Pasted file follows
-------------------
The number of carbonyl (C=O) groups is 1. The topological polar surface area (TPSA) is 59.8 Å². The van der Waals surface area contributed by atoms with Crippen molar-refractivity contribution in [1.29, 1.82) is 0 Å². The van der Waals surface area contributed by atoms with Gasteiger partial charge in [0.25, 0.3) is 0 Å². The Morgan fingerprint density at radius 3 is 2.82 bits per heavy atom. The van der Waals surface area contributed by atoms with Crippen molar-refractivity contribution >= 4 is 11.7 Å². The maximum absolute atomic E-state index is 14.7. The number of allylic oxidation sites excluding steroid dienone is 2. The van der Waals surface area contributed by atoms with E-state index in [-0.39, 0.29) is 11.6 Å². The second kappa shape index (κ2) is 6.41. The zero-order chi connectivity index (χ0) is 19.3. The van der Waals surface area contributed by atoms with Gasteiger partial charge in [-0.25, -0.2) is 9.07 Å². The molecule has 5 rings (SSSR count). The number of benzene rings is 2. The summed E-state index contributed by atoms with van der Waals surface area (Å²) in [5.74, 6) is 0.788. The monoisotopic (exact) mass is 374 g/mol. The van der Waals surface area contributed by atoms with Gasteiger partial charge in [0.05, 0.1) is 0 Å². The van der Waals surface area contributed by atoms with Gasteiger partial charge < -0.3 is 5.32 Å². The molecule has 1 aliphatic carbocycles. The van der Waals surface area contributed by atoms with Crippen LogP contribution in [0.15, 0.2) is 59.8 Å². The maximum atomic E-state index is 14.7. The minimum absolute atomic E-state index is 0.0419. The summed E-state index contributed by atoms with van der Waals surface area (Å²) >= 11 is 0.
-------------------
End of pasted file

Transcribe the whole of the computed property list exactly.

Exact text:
The number of carbonyl (C=O) groups is 1. The topological polar surface area (TPSA) is 59.8 Å². The van der Waals surface area contributed by atoms with Crippen molar-refractivity contribution in [1.29, 1.82) is 0 Å². The van der Waals surface area contributed by atoms with Gasteiger partial charge in [0.25, 0.3) is 0 Å². The Morgan fingerprint density at radius 3 is 2.82 bits per heavy atom. The van der Waals surface area contributed by atoms with Crippen molar-refractivity contribution >= 4 is 11.7 Å². The maximum absolute atomic E-state index is 14.7. The number of allylic oxidation sites excluding steroid dienone is 2. The van der Waals surface area contributed by atoms with E-state index in [-0.39, 0.29) is 11.6 Å². The second kappa shape index (κ2) is 6.41. The zero-order chi connectivity index (χ0) is 19.3. The van der Waals surface area contributed by atoms with Gasteiger partial charge in [-0.25, -0.2) is 9.07 Å². The molecule has 5 rings (SSSR count). The number of benzene rings is 2. The summed E-state index contributed by atoms with van der Waals surface area (Å²) in [5.74, 6) is 0.788. The monoisotopic (exact) mass is 374 g/mol. The van der Waals surface area contributed by atoms with Gasteiger partial charge in [0.05, 0.1) is 0 Å². The van der Waals surface area contributed by atoms with Gasteiger partial charge < -0.3 is 5.32 Å². The molecule has 1 aliphatic carbocycles. The van der Waals surface area contributed by atoms with Crippen LogP contribution in [0.15, 0.2) is 59.8 Å². The maximum atomic E-state index is 14.7. The minimum absolute atomic E-state index is 0.0419. The summed E-state index contributed by atoms with van der Waals surface area (Å²) >= 11 is 0.